Marking a 20-year anniversary in advance of the 2012 Olympics, NBA TV‘s documentary “The Dream Team” will likely qualify as must-see TV for any basketball fan of a certain age — even those of us who questioned the U.S.’ shift to use pros to ensure Olympic victory.
Premiering June 13, the 90-minute film is filled with great little tidbits, exploring the mix of personalities and egos featured on the team, how Coach Chuck Daly sought to corral them and the questions raised (which still linger, frankly) over the slightly boorish nature of these future Hall of Famers going out to crush opponents who were in awe of them.
The best parts of the film — exec produced by Dion Cocoros and Danny Meiseles, and directed by Andy Thompson — involve grainy footage of actual practices, where the all-stars really go after each other, trying to establish a pecking order. There’s also footage of the pros getting their asses handed to them by a college all-star team brought in to work them out, though Coach Mike Krzyzewski insists Daly essentially threw the game to try to bring his charges down a peg or two.
Another highlight (because, honestly, who would remember all of this?) involves Michael Jordan and Scottie Pippin brutally shutting down future teammate Toni Kukoc in a game against Croatia, sending a not-so-subtle message to the Chicago Bulls’ owner for dariing to court the European forward.
All told, there’s a helluva lot to like here, from Magic Johnson and Larry Bird’s last hurrah together to the stars whooping it up in Monte Carlo, led by the indefatiguable Jordan and irrepressible Charles Barkley, who — in a current interview — says of Daly having coached Detroit’s “Bad Boys” before the Olympics, “If he can coach those assholes, he can coach anybody.” (Another interesting footnote has to do with hostility toward Detroit’s Isiah Thomas that resulted in him being left off the squad, and Daly’s personal efforts to win over Jordan, mostly by indulging his passion for golf.)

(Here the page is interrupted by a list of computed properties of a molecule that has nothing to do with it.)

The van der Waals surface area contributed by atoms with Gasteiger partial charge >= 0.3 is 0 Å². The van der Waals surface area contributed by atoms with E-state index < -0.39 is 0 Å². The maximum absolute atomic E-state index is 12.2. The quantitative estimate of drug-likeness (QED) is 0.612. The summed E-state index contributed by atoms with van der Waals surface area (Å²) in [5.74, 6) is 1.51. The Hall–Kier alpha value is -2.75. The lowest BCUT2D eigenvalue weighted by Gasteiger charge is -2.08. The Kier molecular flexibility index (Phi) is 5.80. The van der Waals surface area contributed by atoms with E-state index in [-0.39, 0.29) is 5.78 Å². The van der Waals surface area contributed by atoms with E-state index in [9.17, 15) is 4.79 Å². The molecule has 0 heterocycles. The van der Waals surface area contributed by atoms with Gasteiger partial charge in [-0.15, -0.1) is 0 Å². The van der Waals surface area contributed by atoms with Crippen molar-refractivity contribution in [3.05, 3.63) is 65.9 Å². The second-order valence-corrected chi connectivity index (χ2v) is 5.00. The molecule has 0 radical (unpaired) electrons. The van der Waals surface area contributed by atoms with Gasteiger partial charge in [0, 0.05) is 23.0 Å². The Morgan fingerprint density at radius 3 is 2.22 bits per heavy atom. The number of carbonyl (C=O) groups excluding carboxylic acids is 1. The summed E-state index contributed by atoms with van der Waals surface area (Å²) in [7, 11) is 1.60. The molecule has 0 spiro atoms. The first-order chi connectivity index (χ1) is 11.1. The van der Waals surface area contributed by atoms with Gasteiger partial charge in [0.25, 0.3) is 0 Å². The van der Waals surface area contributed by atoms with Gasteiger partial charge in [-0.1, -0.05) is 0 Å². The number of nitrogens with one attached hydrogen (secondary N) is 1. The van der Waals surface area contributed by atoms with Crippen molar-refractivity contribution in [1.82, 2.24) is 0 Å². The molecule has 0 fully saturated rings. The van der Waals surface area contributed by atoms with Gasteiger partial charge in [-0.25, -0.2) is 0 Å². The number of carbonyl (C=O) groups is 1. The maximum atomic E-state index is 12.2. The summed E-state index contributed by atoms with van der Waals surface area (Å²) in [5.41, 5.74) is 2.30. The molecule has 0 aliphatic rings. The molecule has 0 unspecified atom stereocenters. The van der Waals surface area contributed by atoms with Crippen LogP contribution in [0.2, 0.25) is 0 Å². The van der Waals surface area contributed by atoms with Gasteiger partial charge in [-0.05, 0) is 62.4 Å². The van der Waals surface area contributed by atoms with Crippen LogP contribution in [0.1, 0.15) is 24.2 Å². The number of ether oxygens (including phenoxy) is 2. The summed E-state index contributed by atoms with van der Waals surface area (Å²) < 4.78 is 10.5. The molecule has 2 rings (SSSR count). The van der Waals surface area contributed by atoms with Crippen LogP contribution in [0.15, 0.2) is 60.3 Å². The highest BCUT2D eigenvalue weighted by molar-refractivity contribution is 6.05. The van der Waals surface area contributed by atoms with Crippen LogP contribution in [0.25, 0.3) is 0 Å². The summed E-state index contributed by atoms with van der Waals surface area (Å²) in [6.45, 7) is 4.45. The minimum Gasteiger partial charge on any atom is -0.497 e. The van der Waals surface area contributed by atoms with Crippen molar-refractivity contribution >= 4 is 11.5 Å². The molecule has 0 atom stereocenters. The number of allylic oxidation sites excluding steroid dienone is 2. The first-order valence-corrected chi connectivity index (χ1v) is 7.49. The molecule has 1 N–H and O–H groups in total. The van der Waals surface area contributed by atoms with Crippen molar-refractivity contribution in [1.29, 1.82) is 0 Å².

ESPN has certainly raised the bar for sports documentaries with its “30 for 30” series, and given the nostalgic nature of the material — and NBA TV’s mandate to put a glossy sheen on its product — “The Dream Team” isn’t exactly hard-hitting.
Virtually any criticism, however, amounts to quibbles, on a project that’s as well-calibrated to its audience — and well timed, heading into the NBA Finals — as a Magic-led fastbreak.
Or to put it on an Olympic scale, give it four out of five rings.